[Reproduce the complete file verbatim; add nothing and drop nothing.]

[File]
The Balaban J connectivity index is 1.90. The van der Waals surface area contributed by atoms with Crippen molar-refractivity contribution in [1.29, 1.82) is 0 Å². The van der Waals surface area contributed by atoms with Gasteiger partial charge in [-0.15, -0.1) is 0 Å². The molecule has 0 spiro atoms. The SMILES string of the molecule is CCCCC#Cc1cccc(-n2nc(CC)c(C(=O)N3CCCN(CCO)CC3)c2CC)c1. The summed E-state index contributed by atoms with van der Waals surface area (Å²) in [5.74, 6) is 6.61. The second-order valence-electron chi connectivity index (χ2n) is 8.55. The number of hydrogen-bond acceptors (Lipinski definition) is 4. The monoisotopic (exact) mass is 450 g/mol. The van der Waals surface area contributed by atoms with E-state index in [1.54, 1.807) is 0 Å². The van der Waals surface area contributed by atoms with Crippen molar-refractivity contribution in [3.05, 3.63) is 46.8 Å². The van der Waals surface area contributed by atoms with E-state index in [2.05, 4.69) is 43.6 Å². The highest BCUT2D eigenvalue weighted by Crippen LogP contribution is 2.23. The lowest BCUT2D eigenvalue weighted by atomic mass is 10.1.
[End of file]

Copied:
The Balaban J connectivity index is 1.90. The van der Waals surface area contributed by atoms with Crippen molar-refractivity contribution in [1.29, 1.82) is 0 Å². The van der Waals surface area contributed by atoms with Gasteiger partial charge in [-0.15, -0.1) is 0 Å². The molecule has 0 spiro atoms. The SMILES string of the molecule is CCCCC#Cc1cccc(-n2nc(CC)c(C(=O)N3CCCN(CCO)CC3)c2CC)c1. The summed E-state index contributed by atoms with van der Waals surface area (Å²) in [5.74, 6) is 6.61. The second-order valence-electron chi connectivity index (χ2n) is 8.55. The number of hydrogen-bond acceptors (Lipinski definition) is 4. The monoisotopic (exact) mass is 450 g/mol. The van der Waals surface area contributed by atoms with E-state index in [1.54, 1.807) is 0 Å². The van der Waals surface area contributed by atoms with Crippen molar-refractivity contribution in [3.05, 3.63) is 46.8 Å². The van der Waals surface area contributed by atoms with E-state index in [2.05, 4.69) is 43.6 Å². The highest BCUT2D eigenvalue weighted by Crippen LogP contribution is 2.23. The lowest BCUT2D eigenvalue weighted by atomic mass is 10.1.